Okay. So the rice is missing in the photo with the lentil stew, but we all know what rice looks like. Right?
I always enjoy reading and then trying to prepare the Ecuadorian recipes that I see on Laylita’s Recipes. This is another simple recipe — Lentil stew with rice. The lentils simmer with onions, peppers, tomatoes, garlic, cumin and cilantro. That’s about it. According to Laylita, this is a popular dish in Ecuador. It’s served with grilled meat (The full name of the dish is actually arroz con menestra de lentejas y carne asada — lentil stew with rice and grilled meat.). Like Laylita, I substituted the meat with a fried egg. Loved it!
Lentil Stew with Rice (Arroz con Menestra)
3 tbs canola oil
1 red onion, diced
1 bell pepper, diced
3 tomatoes, diced
6 garlic cloves, minced
2 tsp cumin
3 tsp salt
1 tsp achiote
4 tbs chopped cilantro
7 cups of water
1 lb lentils
- Heat the canola oil on medium heat in a large sauce pan.
- Add the onion, bell pepper, tomato, garlic, cumin, salt, achiote and 2 tablespoons of the cilantro to make a refrito for the stew.
- Cook, stirring occasionally, until all the ingredients have softened, about 5 minutes.
- Add the water and increase heat to bring water to boil.
- Add the lentils and reduce the heat to medium low, cover partially and cook until the lentils are tender, stir in the remaining 2 tbs of cilantro and remove from the heat.
- Serve with Ecuadorian style cooked rice, carne asada o carne frita (fried thin beef steaks), fried ripe plantains or fried green plantains, and a small salad or avocado slices.
I first made this Ecuadorian dish last month for my mom’s birthday. Since then, I’ve made it several more times. According to Laylita’s Recipes, "a menestra is a popular stew type dish of lentils or beans and served with rice, plantains, salad and your choice of protein: beef, pork, fish, chicken or an egg (vegetarian option)." Using pinto beans in this recipe, the meal went over very well with my family. Although the cooking time was about two hours, the preparation for the bean stew was very fast and simple. After simmering in red onions, tomatoes, crushed garlic, achiote (annatto powder), cumin and chili powder, the beans were ready and tasted so good — so full of flavor. Following the recipe instructions, I served the beans with rice, ripe plantain (my favorite!), avocado, tomato and onion curtido and salad. To learn more about a menestra, stop by Laylita’s Recipes.
Menestra de Porotos (Bean Stew)
Ingredients (for 8-10 large servings):
2-3 tbs finely chopped cilantro or parsley
Salt and pepper to taste
Heat the oil over medium heat in a saucepan or pot, add the diced onions and crushed garlic, let cook for about 2-3 minutes.
- Add the diced tomatoes, achiote powder, cumin seeds and ground cumin, chili powder, salt and pepper. Cook for another 5 minutes, stirring occasionally.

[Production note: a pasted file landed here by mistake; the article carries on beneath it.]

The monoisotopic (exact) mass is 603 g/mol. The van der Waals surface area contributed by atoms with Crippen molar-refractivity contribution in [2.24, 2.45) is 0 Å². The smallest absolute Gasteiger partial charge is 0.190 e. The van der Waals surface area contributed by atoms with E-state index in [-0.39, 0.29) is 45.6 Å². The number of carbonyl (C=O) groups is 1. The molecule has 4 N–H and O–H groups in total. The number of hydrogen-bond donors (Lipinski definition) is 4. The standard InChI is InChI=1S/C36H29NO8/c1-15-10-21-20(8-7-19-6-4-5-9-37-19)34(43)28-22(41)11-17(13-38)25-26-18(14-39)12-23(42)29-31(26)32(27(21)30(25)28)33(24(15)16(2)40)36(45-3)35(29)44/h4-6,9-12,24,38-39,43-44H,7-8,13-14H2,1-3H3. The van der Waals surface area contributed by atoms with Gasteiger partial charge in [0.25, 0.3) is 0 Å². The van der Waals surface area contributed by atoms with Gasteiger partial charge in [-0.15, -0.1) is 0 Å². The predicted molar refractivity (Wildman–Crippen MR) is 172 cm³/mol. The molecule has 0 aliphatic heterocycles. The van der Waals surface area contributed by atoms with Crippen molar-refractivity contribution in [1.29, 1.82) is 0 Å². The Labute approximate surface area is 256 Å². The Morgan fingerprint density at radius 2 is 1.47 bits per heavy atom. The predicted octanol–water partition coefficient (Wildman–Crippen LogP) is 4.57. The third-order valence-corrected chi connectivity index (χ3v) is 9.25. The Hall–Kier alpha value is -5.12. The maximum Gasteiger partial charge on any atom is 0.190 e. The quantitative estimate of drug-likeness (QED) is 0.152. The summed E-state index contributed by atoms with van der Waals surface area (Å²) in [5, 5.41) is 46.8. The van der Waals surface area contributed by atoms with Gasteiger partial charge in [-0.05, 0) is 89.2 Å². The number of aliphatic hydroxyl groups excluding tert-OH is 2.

- Add 8 cups of water and bring to a boil.
- Add the soaked beans and simmer for about 2 hours.
- Mix in the chopped cilantro or parsley.
- Serve with Ecuadorian style cooked rice, fried plantains, salad with tomato and onion curtido, fried or grilled meat (or fish /poultry/egg), avocado slices and some good aji or hot sauce on the side.
Hi Everyone. I haven’t meant to seemingly abandon this food blog. I know it’s been a while since I’ve put up a new post here. Unfortunately, life is keeping me extremely busy and stressed. As a result, I haven’t had much time to blog here or visit other blogs. Forgive me, please. Thanks to everyone who e-mailed me and left messages here to make sure I was okay. I very much appreciate your concern.
Anytime I go to the neighborhood Dominican restaurant and order mangú or one of my other favorite Latin meals, it comes with a typical side dish — cebollas encurtidas (pickled onions). They are tasty sweet/sour-tasting pink, thinly sliced onions. Normally, I have to beg them to add an extra serving of the pickled onions. Depending on who waits on me, I get an amused or annoyed look before they comply.
Thanks to Laylita’s Recipes, I’ve now found out how to make my own cebollas encurtidas. My own pickled onions! Yay! I no longer have to beg for an extra serving of onions. Surprisingly, it’s easy to prepare. All I need are red onions, lime, salt and a little
bit of time of patience (waiting three hours or overnight for the onions to turn pink). Oh, Layla’s recipe calls for sunflower oil. I didn’t have that and used olive oil on one occassion and canola oil at another time. And viola! I have my tasty onions. The only thing I need to practice is cutting the onions to produce nice, fine slices. I’m told that it takes a good tomato knife and lots of practice. I’m ready to practice my heart out to make nice, even onion slices. Thanks, Layla!
Before I end my post, I wanted to let you know that I’ve opened a Zazzle Gallery, where I’ve put up a few postcards for sale. These postcards have photos of NYC that you’ll see on my photo blog. At the moment, I have 10 postcards featured. If there’s a photo, in which you’re interested, let me know I’ll see it is possible to turn it into a postcard. Check the gallery when you have a chance.
Cebollas Encurtidas (Pickled Onions)
2 small red onions
Juice of 3 limes
1 tablespoon sunflower oil
1 tablespoon salt + more to adjust taste
- Cut the onion in half, slice very finely (a mandolin is very helpful with this part) and place in a bowl
- Sprinkle with 1 tablespoon salt and a squeeze of lime juice, let rest for about 10 minutes
- Cover the onions with lukewarm water and let rest for another 10 minutes
- Rinse and drain the onions
- Add the lime juice, salt and the oil, and mix well.
- Cover the onions and place in the fridge, the onions will start to turn pinkish after about 3 hours, and will turn very pink if left overnight. Taste again before serving and add salt if needed.